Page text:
Glass Block Windows: Pros and Cons
Glass block windows, first used during the 1900s, are making a comeback. This design element is favored for its thickness and unique, attractive look that no other type of window has. Popularly used in bathrooms and foundation walls, they can now be seen in living rooms and bedrooms.
If you’re considering installing glass block windows on your property, it's a good idea to inform yourself first of what they have (and don’t have) in store for you. Read on to learn about the pros and cons of glass block windows.
Aside from their visual appeal, glass block windows have several other benefits. Here are some of them:
More than simply allowing natural light into your space, glass block windows provide great thermal insulation values similar to double-pane windows. But since they are impenetrable and securely held in place by mortar, they prevent air from getting in, blocking drafts and dust and reducing noise from outdoors.
Given their unique pattern, glass block windows ensure your privacy. For example, if you use them in your bathroom, you wouldn’t have to worry about being seen from the outside. You also get the most out of natural light without compromising privacy.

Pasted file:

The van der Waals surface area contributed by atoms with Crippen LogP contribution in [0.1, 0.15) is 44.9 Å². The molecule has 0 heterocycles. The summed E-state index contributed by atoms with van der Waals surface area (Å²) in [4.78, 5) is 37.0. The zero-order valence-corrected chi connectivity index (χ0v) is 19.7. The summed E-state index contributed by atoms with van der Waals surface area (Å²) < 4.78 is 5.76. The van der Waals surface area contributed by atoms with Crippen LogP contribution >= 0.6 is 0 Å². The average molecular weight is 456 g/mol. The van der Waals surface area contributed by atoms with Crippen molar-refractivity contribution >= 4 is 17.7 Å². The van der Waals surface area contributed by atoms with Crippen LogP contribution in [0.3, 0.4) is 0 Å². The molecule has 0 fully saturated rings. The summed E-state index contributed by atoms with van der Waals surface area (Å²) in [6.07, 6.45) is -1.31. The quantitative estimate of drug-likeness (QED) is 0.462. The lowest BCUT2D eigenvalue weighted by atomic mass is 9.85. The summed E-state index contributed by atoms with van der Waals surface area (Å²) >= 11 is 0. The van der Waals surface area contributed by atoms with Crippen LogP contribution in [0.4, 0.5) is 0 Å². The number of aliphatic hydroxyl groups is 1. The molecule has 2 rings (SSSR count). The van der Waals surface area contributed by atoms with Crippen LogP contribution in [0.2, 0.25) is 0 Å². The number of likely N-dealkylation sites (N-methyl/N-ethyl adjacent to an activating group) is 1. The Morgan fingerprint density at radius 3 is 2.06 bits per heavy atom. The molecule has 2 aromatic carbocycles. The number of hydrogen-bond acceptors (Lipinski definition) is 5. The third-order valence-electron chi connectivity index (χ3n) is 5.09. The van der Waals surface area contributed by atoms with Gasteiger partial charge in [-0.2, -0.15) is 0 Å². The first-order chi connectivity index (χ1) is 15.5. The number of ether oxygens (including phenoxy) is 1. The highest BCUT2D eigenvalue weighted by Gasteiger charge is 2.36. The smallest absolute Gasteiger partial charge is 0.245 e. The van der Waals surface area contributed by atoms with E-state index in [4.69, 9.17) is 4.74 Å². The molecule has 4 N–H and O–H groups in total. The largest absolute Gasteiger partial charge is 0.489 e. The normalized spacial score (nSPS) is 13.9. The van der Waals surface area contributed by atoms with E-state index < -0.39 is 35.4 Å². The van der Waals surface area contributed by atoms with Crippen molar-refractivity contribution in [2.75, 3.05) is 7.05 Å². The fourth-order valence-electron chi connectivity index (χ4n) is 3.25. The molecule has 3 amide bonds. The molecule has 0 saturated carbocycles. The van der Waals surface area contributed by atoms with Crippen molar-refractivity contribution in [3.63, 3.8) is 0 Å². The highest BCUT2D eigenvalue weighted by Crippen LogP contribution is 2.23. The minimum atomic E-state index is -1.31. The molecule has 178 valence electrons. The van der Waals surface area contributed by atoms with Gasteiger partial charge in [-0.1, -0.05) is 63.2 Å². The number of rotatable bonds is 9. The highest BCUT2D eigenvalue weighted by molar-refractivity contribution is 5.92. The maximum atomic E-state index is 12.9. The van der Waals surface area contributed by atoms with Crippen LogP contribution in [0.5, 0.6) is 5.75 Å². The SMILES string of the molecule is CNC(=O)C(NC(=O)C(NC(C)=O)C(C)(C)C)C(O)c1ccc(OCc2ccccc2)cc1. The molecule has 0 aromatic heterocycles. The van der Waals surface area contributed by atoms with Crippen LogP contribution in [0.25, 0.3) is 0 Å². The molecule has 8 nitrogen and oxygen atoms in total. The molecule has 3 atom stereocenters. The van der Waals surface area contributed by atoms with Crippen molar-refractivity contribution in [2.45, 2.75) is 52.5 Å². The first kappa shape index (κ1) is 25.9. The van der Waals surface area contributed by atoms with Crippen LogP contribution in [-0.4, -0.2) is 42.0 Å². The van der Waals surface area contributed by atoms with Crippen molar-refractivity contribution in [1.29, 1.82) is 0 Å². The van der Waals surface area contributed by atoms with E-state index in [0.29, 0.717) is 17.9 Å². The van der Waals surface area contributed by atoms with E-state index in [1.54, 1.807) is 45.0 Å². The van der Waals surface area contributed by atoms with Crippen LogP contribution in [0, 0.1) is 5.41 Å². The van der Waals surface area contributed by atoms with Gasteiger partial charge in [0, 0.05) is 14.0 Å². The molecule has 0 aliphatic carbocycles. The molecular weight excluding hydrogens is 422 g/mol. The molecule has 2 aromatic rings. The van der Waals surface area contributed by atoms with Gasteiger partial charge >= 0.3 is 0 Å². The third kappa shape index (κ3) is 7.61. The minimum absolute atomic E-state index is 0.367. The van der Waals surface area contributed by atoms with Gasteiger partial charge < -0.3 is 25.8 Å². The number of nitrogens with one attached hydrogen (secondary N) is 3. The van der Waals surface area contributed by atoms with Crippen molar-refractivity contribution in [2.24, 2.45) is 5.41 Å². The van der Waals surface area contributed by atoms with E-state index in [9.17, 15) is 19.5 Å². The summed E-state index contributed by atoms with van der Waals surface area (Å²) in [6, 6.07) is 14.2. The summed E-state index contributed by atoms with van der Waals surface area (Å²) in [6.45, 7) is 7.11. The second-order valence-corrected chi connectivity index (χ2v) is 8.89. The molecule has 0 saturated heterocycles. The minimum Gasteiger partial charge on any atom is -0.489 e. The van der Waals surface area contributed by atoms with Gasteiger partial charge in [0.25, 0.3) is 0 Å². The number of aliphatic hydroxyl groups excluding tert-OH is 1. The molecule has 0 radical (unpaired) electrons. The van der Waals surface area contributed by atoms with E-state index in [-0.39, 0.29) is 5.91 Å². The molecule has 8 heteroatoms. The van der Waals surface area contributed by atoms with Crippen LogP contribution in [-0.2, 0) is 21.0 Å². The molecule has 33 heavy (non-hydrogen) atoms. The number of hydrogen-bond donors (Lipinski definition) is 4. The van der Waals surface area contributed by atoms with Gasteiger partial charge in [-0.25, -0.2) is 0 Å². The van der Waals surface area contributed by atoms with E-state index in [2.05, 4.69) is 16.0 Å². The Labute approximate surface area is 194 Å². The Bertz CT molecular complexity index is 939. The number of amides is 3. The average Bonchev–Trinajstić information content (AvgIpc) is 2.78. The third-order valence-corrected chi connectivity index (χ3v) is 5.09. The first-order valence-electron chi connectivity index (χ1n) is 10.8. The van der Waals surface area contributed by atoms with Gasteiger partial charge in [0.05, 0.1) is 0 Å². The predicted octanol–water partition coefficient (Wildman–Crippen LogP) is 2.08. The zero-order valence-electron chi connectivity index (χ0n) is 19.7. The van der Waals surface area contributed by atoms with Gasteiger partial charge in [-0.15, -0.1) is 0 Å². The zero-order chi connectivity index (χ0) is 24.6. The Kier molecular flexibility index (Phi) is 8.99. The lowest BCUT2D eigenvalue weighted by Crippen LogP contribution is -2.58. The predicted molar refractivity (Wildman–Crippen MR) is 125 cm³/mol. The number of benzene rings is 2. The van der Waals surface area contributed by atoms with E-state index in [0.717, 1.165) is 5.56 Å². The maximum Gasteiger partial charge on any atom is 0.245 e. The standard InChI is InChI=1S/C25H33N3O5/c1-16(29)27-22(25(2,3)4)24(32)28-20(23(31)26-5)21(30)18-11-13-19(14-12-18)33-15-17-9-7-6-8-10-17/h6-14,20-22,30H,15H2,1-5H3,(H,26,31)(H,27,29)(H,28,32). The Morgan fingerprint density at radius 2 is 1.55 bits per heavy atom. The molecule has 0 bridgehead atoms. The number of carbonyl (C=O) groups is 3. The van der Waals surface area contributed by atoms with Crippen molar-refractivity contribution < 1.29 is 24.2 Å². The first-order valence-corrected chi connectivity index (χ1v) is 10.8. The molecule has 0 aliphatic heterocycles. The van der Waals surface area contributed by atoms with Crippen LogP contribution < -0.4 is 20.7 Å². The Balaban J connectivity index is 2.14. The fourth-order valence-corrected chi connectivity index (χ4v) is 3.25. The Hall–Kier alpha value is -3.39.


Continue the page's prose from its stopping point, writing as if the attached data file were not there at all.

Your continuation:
Glass block windows require little to no maintenance. Pressure washing is enough to keep them in optimal condition. You also don’t need to worry about dirt buildup as these windows have no edges where dust or debris can accumulate.
Green Building Credits
Having glass block windows can qualify your home as LEED- (Leadership in Energy and Environmental Design) and Energy Star-certified. These programs affirm the energy efficiency and environmental sustainability of properties. This can attract buyers if you ever plan to put your home for sale.
Like most architectural elements, glass block windows also have their share of disadvantages. Here are some examples:
No Natural Ventilation
Because glass block windows are stationary and sealed in place, they don’t allow air to come in. You don’t have the option of opening them to let fumes out or fresh air in. You’ll have to rely on an air conditioner or other similar systems for indoor ventilation.
Glass block windows are much heavier than other glass or window options. They need an especially sturdy foundation, which can limit the areas where they can be used in your property. They can also be tough to construct, and their installation may require increased professional support.
Now that you’re presented with the pros and cons of glass block windows, you can properly contemplate getting them installed in your home. For your glass block window concerns, turn to A+ Environmental, Inc. in Madison, WI. Contact us today to learn more.
A+ Environmental, Inc are basement waterproofing, foundation repair and structural experts serving Wisconsin.